If I could interview Patrick Stewart, I’d ask about this...

Despite many efforts on multiple fronts, I have yet to hear back from his people, so I think that it’s safe to assume I will not be interviewing Sir Patrick Stewart, who is the news because he and Ian McKellan are starring in Samuel Beckett’s Waiting for Godot and Harold Pinter’s No Man’s Land on Broadway. It makes me sad, but I’m not a very big deal, and well, he is. So here are some thoughts on what I would ask the man if I could. (And it should go without saying that if we did the interview, I’d prefer we did it over cups of earl grey tea).

First, his one man A Christmas Carol, which I had the chance to see in the early nineties. I say without hyperbole, that it is one of my favorite theatrical experiences and that the show changed my life. I saw the production at that stage of life where the right piece of art can shatter your brain and reassemble it in new ways, and that’s exactly what Stewart did. I still remember the theater, sitting in the second to last row in the mezzanine, and Stewart came out and with his voice and just a few props, managed to tell a story and capture the pathos and darkness of a story that I so often–before and since–have found a bit twee. He did it with language and the skill of a master thespian and that ability to conjure a world in an empty theater is something that doesn’t always happen and it was incredible. How he thought about that production and what went into thinking about a production where there are no crutches and it’s solely about him.

Stewart grew up in Northern England in the forties and fifties and I’m curious about what it was about the theater that made such an influence on him. The books and plays and films and radio shows that played a role in shaping his own aesthetic and ideas when he was growing up. What the theater meant to him as a young man.

Stewart has said that he saw a production of Godot when he was 17 which starred a then-unknown actor named Peter O’Toole which made a huge impression on him. I’m curious what he made of the play as a young man and how his understanding of the play has changed over time.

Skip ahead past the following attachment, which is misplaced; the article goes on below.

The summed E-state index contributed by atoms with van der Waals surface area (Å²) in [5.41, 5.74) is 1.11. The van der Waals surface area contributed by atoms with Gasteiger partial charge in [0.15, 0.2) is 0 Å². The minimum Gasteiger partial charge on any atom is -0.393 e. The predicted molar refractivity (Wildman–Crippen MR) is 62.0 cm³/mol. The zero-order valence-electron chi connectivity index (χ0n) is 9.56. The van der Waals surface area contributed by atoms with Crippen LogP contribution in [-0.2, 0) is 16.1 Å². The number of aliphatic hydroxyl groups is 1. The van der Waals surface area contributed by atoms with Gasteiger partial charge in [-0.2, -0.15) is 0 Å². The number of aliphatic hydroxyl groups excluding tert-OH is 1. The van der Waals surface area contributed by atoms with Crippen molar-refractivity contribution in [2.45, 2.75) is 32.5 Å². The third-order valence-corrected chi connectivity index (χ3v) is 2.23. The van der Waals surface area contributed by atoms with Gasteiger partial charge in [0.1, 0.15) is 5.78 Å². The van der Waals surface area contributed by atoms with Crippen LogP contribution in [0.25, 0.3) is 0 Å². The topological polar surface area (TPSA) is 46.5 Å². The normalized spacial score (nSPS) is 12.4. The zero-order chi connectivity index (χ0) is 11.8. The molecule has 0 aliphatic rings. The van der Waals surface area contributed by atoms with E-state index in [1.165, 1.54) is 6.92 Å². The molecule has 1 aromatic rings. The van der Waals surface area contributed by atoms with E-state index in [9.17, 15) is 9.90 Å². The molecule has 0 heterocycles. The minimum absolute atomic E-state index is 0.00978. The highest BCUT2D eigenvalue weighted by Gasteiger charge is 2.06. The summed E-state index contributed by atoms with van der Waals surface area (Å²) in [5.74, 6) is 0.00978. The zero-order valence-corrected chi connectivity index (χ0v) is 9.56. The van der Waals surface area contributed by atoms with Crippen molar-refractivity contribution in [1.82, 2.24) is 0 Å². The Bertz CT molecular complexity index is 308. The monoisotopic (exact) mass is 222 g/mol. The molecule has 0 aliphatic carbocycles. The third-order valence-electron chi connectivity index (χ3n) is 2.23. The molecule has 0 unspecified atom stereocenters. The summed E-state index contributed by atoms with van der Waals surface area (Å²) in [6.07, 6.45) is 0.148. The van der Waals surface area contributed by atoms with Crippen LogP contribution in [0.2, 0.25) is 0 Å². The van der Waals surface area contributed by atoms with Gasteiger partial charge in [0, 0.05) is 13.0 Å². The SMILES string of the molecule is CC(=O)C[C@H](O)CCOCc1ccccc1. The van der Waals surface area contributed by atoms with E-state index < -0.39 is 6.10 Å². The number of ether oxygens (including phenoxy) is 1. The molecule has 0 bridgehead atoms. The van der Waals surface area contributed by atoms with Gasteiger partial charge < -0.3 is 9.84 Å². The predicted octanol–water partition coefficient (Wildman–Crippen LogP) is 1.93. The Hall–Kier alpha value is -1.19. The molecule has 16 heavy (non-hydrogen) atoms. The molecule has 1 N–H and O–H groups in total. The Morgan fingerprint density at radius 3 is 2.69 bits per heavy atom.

Stewart was a member of the Royal Shakespeare Company for many years and he worked with Sir Peter Brook a few times, including Brook’s legendary production of A Midsummer Night’s Dream, (which in the minds of some is one of the most important and influential theatrical productions of the Twentieth Century). I’m curious because I can’t help but think of Brooks’ thinking about theater as being key to Stewart’s A Christmas Carol and the way that Brook worked and how Brook has shaped his work going forward.

After all, Brook tried to get away from realism and naturalism and find a new way to get at the heart of the material–and dressing up in awkward uncomfortable costumes, working with green screens and speaking a lot of meaningless technobabble–as happened all too often in Star Trek, having been taught by and worked with Brook sounds like great preparation.

The theatrical roles he has yet to perform. He’s doing Beckett and Pinter in repertory this fall, but what else is he interested in exploring. I’d love to see him perform more Beckett, but I’d love to see him tackle Anton Chekhov (he'd make a great Vanya) and Eugene O’Neill (Long Day's Journey Into Night?) as well. I’m also curious what Stewart would make of Sam Shepard, who we think of as such a quintessentially American playwright. I’d also love to see him tackle comedy–maybe The Man Who Came to Dinner? But more than just listing great plays, what is it about a play and a role that makes him interested in spending months with it.